The others are each something your character thinks is true about each other character. It’s helpful for these to be strong opinions, and it’s important to embrace the idea that these (as well as the facade) are not simply _possibly_ wrong, they are almost _certainly_ wrong. That’s as it should be. It creates a mild friction that provides a basis for interaction that might otherwise be purely limited to the necessities of play.
Feel free to openly discuss these aspects as you pick them, and players should reveal them all at the end of chargen before play begins.
As a GM, give the players opportunities to change the aspects if they have particularly good player-player interactions that would seem to change the relationship. Make sure that the new aspect is clearly stated. See, no one is one thing all the time, so creating a new expectation is just as much of a play driver as a misapprehension.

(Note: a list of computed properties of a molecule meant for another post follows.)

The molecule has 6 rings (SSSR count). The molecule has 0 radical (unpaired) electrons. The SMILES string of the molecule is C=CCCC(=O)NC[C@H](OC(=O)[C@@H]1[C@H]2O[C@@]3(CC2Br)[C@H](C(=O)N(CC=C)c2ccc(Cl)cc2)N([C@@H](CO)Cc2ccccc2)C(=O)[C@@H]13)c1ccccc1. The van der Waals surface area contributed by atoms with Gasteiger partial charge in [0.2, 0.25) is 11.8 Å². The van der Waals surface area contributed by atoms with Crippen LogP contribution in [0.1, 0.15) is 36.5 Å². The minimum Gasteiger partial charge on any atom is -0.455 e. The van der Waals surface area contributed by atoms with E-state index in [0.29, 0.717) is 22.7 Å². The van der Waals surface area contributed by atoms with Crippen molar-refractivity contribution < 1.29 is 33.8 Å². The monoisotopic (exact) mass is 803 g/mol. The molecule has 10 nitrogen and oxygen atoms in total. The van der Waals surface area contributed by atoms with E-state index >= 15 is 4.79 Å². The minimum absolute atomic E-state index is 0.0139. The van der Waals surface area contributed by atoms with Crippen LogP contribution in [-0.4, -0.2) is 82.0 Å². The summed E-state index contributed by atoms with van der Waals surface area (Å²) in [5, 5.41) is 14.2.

1 – The iconic bad example of this is a character with a “Broken Leg” refusing a compel on an athletics roll to keep the from sprinting around.
2 – This pair of options (and others like it) are the kind of rules options I’m very fond of because you can drop them into any FATE variant and they hold up.
3 – Yes, you can keep your Ace in the Hole secret, and while this would seem at odds with my usual problem with secrets, note that with the limited set of aspects, there’s going to be a strong incentive to _use_ that aspect. Which is to say, if it’s a secret, it’s a secret that wants to come out in play, and that’s as it should be.
4 – Kudos to the fantastic Smallvile RPG, which inspired this idea.
The decoupled refresh is very effective. It sets our expectations as players, gives us a little structure while seeming organic, and starts the game off with quiet squee of delight that we’re sure to get screwed.